DURHAM, N.C. – Former Durham County prosecutor Mike Nifong walked out of jail Saturday morning after completing a 24-hour contempt sentence imposed by a judge for lying to the court about critical DNA evidence in the Duke lacrosse rape case.
Nifong left the county jail shortly after 9 a.m., where he was greeted with cheers and applause by a crowd of about 20 supporters waiting for him in the lobby. As they did Friday when Nifong reported to jail, they surrounded the disgraced and disbarred prosecutor as he moved through a crowd of reporters to a waiting car.
"Other than that, I just want to go home and spend some time with my family," he said, refusing to speak with reporters who peppered him with questions.
The veteran prosecutor, who spent his entire career as an attorney in the Durham County district attorney's office, won indictments last year against three Duke lacrosse players, charging them with raping a woman hired to strip at a March 2006 team party.
The players -- Reade Seligmann, Collin Finnerty and Dave Evans -- were declared innocent earlier this year by state prosecutors, who concluded no crime could have occurred. North Carolina Attorney General Roy Cooper said the students were victims of Nifong's "tragic rush to accuse."
Nifong was later disbarred for more than two dozen violations of the state's rules of professional conduct, including withholding exculpatory DNA evidence and making numerous inflammatory comments about the lacrosse players to the media. He resigned as district attorney in July.
Last week, Superior Court Judge W. Osmond Smith III found that Nifong "willfully made false statements" to the court in September when he insisted he had given defense attorneys all results from a DNA test that helped exonerate the players.
The test had found DNA of multiple men, none of whom were lacrosse players, on the accuser. Nifong insisted during his contempt trial that he didn't intentionally lie about the evidence, but acknowledged giving defense attorneys a report on the testing that was incomplete. A defense attorney eventually deciphered the omitted information amid nearly 2,000 pages of test data.
The three players are seeking a $30 million settlement from the city of Durham and reforms in the legal process, two people close to the case told The Associated Press on Friday. If the terms aren't met, they will sue early next month, the sources said on condition of anonymity because the proposed settlement wasn't complete.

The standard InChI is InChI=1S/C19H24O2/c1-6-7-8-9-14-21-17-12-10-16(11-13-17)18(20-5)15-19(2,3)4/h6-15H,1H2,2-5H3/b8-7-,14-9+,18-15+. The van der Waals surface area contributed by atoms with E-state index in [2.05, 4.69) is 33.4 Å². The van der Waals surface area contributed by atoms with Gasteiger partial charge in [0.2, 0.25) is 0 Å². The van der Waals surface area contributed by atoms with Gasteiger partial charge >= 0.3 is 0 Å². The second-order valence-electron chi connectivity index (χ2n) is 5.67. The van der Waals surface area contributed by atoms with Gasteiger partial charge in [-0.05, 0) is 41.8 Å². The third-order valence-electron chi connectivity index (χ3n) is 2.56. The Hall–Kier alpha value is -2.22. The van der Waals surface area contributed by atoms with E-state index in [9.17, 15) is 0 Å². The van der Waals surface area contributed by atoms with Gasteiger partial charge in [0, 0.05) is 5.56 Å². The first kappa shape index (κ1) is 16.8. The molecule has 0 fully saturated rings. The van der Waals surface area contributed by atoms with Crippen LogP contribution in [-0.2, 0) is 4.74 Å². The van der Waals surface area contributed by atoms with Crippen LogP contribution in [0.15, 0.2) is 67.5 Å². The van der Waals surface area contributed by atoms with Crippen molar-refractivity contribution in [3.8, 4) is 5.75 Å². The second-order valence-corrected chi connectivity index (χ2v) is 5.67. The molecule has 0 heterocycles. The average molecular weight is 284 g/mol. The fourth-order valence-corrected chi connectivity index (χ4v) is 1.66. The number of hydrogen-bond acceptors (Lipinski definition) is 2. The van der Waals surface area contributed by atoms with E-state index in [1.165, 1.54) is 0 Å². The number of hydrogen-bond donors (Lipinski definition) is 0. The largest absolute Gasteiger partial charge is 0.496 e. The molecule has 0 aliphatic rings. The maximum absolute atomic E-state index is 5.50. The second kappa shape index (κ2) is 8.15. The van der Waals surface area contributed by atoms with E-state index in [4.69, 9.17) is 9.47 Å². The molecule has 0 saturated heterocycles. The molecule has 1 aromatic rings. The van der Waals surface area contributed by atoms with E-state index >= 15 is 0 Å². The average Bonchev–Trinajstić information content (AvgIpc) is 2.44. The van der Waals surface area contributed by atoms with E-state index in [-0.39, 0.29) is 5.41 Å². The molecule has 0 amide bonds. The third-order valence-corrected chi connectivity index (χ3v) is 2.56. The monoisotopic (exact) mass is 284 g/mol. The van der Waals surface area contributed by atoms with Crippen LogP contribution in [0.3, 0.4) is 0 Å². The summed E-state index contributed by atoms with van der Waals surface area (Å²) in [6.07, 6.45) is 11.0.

Both sources stressed to the AP that the money must be accompanied by legal reforms, with one saying the roughly $10 million for each family would be paid out over five years.
The crowd waiting for Nifong was smaller than Friday morning, when he reported to start his sentence, and many of the faces of his supporters were the same. As the group led Nifong outside, several voices rose from the crowd in a show of support for the circling TV cameras.
"God is so good to you, Mike," one woman said. "He loves you so much."
The only heckles Saturday came from those passing by, one of whom shouted, "They're hiring at McDonald's, Mike. Get you a job. Thanks for costing us millions of dollars."
But Nifong also received calls of encouragement from those who watched his release from across the street. "They had no business locking that man up," yelled Gloria Parker, a resident of Durham for 10 years, as Nifong got in the back seat of a car driven by one of his attorneys.
"I know what he did. He did what he thought was right, and I support him 100 percent and I don't care in Durham who knows," Parker said. "I respect him to the fullest."